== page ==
[00:04:44] And tell me what to say. Tell me what the, how to ask for the sale and tell me all these things that . And I wrote the book in the same way. I think people should approach things, which is the first part is self-awareness, which will lead to the authenticity. But you really have to know who you are first, whether your organization provides, you know, leadership training and professional development.

[00:05:05] Don't just rely on that. You're, you're fortunate if you, if your company has that number one. And even if you do are getting that, don't just rely on that. There still needs to be more to push yourself further, faster, uh, to really master your craft of sales. And if you don't have anything at all, then you better get be getting out there and getting what you need to further yourself.

[00:05:29] That's right. Yeah. I mean, people are willing to help, you know, like you will be shocked. How often, how awesome people are and how many people will help you. If you just ask, how are you being creative, your role to drive more outcomes. And what are some examples of that that people can maybe try or do or get started?

[00:05:46] If they're trying to figure out, like, how do I be more creative? How do I create these videos? What should I do in these videos? How should I read out, reach out when's the right time to use these videos. Tell me a little bit about your experience of like being creative in your role. Thank you. Yes. I think there's the first easiest way to start is depending on who you're selling to, right?

[00:06:04] You could have a highly technical role where these things aren't as relevant. Whereas I'm selling to people who are in sales, in recruiting they're heads of talent. They're used to seeing these kinds of creative outreach strategies, but the first thing is pick some podcasts that are relevant to your buyer persona.

[00:06:20] Figure out who, um, who you're reaching out to who's on that podcast or the relevant information that they have. And just start to drop little value ads on LinkedIn, on their comments, on their activity, on emails, not asking for anything first, just providing value as much as possible, giving them shout outs on LinkedIn, wherever you can so that you can gain this clout and familiarity with the people that you're reaching.

[00:06:41] I think that for some reps reaching out. They might not, they might have a plan in mind of how the call's going to go and then they can get a little bit caught up when it doesn't maybe go as planned. Right. Bring up a great point that the whole cold calling that I teach starts with intent, where calls come off the rails.

[00:07:05] Is when your intent in making a call is to book a meeting? No, that sounds a little counterintuitive, but when your intent is to book a meeting, end up saying things and sounding in ways that actually sound very pushy because you're trained from a young age to get things, get on the Dean's list, get straight.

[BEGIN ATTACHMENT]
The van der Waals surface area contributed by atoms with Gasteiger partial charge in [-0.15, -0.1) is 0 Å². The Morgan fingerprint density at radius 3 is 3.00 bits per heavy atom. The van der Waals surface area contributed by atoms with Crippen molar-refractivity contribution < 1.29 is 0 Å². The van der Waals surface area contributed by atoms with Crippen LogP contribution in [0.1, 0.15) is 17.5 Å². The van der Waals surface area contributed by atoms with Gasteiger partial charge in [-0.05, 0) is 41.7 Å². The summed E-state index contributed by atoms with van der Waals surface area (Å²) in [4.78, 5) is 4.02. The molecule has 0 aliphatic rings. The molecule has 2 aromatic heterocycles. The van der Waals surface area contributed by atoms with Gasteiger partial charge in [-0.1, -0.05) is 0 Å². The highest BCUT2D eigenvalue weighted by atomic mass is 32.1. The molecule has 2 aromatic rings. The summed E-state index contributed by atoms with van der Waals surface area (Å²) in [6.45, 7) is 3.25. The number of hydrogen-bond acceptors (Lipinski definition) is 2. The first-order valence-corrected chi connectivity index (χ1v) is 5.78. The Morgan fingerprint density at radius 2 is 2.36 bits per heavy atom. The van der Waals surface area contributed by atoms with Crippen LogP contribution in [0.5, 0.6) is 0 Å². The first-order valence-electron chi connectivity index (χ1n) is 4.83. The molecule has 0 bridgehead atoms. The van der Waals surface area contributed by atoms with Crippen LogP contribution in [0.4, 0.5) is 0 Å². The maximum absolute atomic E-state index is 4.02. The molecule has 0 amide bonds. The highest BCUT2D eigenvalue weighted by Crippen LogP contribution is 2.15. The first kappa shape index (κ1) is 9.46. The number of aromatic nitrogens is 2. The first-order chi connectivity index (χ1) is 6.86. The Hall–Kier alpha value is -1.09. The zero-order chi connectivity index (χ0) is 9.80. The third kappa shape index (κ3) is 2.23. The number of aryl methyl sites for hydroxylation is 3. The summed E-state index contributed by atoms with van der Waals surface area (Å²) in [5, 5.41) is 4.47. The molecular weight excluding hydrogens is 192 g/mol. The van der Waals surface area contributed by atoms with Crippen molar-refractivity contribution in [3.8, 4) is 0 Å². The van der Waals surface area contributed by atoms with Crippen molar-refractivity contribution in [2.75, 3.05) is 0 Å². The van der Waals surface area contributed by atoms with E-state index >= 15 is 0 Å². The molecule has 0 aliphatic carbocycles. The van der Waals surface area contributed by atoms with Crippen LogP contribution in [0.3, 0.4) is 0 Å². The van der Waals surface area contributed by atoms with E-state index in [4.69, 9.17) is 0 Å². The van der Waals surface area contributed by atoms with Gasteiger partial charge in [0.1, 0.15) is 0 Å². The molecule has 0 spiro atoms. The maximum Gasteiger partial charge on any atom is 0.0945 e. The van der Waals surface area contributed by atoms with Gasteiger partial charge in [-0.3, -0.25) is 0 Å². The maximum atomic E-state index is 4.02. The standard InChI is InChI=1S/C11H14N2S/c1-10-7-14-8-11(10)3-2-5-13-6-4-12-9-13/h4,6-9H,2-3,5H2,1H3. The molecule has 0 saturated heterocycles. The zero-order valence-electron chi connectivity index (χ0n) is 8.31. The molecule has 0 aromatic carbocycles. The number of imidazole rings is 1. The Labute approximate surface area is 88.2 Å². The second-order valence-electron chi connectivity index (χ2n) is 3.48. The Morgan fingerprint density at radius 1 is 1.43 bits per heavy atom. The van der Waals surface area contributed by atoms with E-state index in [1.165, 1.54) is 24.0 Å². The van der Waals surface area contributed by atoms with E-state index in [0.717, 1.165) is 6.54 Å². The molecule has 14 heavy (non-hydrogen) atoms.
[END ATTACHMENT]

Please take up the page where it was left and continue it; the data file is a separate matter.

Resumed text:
[00:07:27] A's get to be first, get to the top, get 50 emails, book 50 calls and book this demo. And so when you bring that, get mentality in your vote, your voice changes, your tonality changes and prospects can sense the push. And when prospect sends the push, they pull away. So I teach a different intent is to let go of that.

[00:07:52] And instead, just focus on getting to the truth. Behind every conversation you have with a prospect, a lot of people want that silver bullet. They want that playbook. They want that script. They want that binder that you describe. They say this, I say that. And it's just, it's just too dynamic. Like, you know, you, you ask good questions that lead to other questions and it could feel overwhelming for a lot of people.

[00:08:18] Yeah. So one of the things I I've written three books now. So the first book is called the only sales guide you'll ever need. You don't get to name your books. The publisher does. So I thought it was a bad name because we have the three book deal. So I'm like, but it's not the only one we're selling them to more.

[00:08:35] Right. And then like, yeah, but no one will remember everyone remembered my book came out. My second book was 10 months later. So the second book is called the lost art of closing. And the loss started. Closing is a way to look at the structure of this conversation. First, I have to ask you for time, then I have to ask you to explore change.

[00:08:52] Then I have to ask you, does it make sense to change before this becomes a bigger problem or before it's, um, something that you're going to have to do? And then can we collaborate on what a solution looks like? That's a commitment. Can we build consensus on your team? Another commitment that's five so far.

[00:09:08] If you're counting six, I need to talk about money. There needs to be an investment conversation. I need you to review the solution and make sure it's exactly right. I need your team to tell me whatever concerns they have so I can resolve those concerns. And then I can ask you for the business. So the decide is number nine.